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What are Turkish people called?

Armenian genocide: Why many Turkish people have trouble accepting it

Anger over what s being called

BOSTON — Another April 24 has come and gone. It is the day Armenians around the world remember as beginning of the Armenian Genocide of 1915, when thousands of their ancestors perished.

I am a 52-year-old Turkish-American woman and I must admit that it wasn’t until I was in my late forties that I ever had a conversation with an Armenian person about the Armenian Genocide. Why? The answer lies in why I am compelled to write now about my own personal journey and two murders a quarter of a century apart.

On May 4, 1982, I learned that a man I knew had been shot to death on his way home from work. That kind and gentle man was Orhan Gündüz, who at the time was Turkey’s honorary consul to Boston. I had stopped by his little souvenir shop in Cambridge for a quick hello. As it happened, this was just a few hours before he died. What I remember most vividly is how his murder (a group named Justice Commandos against Armenian Genocide claimed responsibility) confused me so much that I spent the next 25 years avoiding the subject.

Like most other Turkish people of my generation, my knowledge of Armenians was limited to what I had studied in history classes: that the Armenians had sided with the Western allies during the waning days of the Ottoman Empire, and for that they were forever marked as traitors by Turkey and the Turks. Over the two decades following Gündüz’s assassination, I simply shunned the subject of the Armenian Genocide because it was too uncomfortable, too painful, and too difficult for me to deal with.

Then came the summer of 2006, when I received an invitation to work on an Armenian-Turkish dialogue project in greater Boston. I immersed myself in the subject. I learned the history of the Ottoman Armenians, which had been missing from the school textbooks I read as a child. I made new friends, including Armenian-Americans with whom I’d been living parallel lives, while never exchanging a word.

During this time I heard the news of an assassination. Hrant Dink, a Turkish-Armenian newspaper editor, was gunned down in Istanbul by a 16-year-old Turkish nationalist. I did not know much about Dink at the time. I knew only that he was the founder of Agos, the first community newspaper in Turkey printed in both Armenian and Turkish, that he had opened the eyes of his traditionally quiet and passive Armenian community, encouraging both Armenians and Turks to speak openly about their ethnic identities and their family histories, and that countless people in Turkey had discovered their lost Armenian ancestry through his help and support. The date was January 19, 2007, 25 years after I had buried the subject of the Armenian Genocide.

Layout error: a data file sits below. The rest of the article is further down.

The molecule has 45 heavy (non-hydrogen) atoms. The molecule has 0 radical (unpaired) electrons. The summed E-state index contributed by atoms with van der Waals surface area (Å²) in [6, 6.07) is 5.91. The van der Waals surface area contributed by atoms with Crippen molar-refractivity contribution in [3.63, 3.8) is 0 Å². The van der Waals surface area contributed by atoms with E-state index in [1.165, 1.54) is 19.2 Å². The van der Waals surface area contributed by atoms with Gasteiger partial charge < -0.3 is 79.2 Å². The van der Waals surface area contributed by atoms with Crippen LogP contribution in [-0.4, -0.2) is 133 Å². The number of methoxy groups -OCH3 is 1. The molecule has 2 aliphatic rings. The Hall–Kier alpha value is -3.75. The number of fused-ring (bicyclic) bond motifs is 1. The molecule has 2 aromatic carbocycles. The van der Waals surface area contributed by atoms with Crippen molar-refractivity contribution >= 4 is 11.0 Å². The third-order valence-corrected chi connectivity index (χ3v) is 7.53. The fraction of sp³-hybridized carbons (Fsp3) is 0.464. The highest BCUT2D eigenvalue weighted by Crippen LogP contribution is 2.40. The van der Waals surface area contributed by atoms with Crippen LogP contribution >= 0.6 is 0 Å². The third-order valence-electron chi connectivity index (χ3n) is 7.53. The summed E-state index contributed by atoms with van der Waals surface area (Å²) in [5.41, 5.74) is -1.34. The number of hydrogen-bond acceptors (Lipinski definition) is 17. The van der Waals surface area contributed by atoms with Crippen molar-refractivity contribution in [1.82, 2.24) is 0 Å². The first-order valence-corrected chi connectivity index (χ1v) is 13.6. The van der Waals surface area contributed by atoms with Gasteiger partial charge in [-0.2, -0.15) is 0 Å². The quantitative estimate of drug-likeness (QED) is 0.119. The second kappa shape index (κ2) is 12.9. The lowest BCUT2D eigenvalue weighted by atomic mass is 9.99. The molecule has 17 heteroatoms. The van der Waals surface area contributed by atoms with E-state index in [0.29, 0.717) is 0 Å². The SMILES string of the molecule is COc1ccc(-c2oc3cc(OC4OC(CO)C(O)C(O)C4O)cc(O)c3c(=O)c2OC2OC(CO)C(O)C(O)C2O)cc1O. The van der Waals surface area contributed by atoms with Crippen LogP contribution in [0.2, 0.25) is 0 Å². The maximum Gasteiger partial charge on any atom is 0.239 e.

Monarch Books The Edge of Paradise: For the Love of the Turkish People ... And Those Willing to Die for Them
Book (Monarch Books)

Ruling on Turks

by zig

A "turk" in turkey is an ethnic identity but they are only related to other Turkish groups at between 5-10%.
So they are likely a mix the same indigenous peoples who have lived in Anatolia for ages, all the peoples who came to Constantinople, Kurds, caucasians, Armerians and definitely Greeks and Jews plus Slavs and from the their conquest and then retreat from the Balkans etc.
Under the Ottomans there were not ethnic destinations. Everything was divided by religion
Also some of their Europeans heritage was likely picked up

The Swastika is a Perversion of Buddhist Wheel.

by Hitlers_Mind

He borrowed from various cultures to make a false premise of the German superiority, which amounted to something like saying a Chinese person is Irish or Italian. The Swastika is a perversion of Buddhism/Zen/Zorastrian religion, while "Aryan" is a term referring to those peoples who speak a group of languages called "Aryas" and are generally not blue-eyed, blonde Nordics or fair-skinned Vikings. As ridiculous as it is, Hitler maintained that these Nordics were Aryan, or more accurately Persian/Byzantine/Greek/Turkish/etc. The Nazi premise is false and ridiculous.

President Gauck's inconsistent stance sparks controversy  — Daily Sabah
Prior to his speech at ODTÜ, Gauck criticized the Twitter and YouTube ban in Turkey and in Gül's response he referred to the killing of Turkish people in Germany by neo-Nazis. "Racism and Islamophobia are widespread in Europe," said Gül, who stated ..

Forgotten Books The Turkish Empire: The Sultans, the Territory, and the People (Classic Reprint)
Book (Forgotten Books)
Forgotten Books The Turkish Empire, Embracing the Religion, Manners, and Customs of the People: With a Memoir (Classic Reprint)
Book (Forgotten Books)
Inspirational Film Inc. The Jesus Film in 8 Languages / No one moves the world like Him / Audio tracks: Turkish, English, Arabic, Kurmanji Kurdish, Urdu, Farsi, Dari, Sorani Kurdish / Over 5 Billion People Seen This Movie
DVD (Inspirational Film Inc.)
  • The Jesus Film in 8 Languages
  • No one moves the world like Him
  • Audio tracks: Turkish, English, Arabic, Kurmanji Kurdish, Urdu, Farsi, Dari, Sorani Kurdish
  • Over 5 Billion People Seen This Movie
Global Publishing The False Religion of People Worship
eBooks (Global Publishing)

FAQ

James
What are turkish trousers like to wear and what is their history?

There is no such a thing Turkish trousers.... but we've got trousers which village people wear and it's called shalvar. it's really baggy at the bottom and people wear them in the villages when they work on the field... But now it's like a fashion.. even classy women started to wear them. they produce it reall fancy now as well... they are comfortable but i wouldnt wear them coz it looks so baggy and sometimes like you shite yourself and have diapers :))

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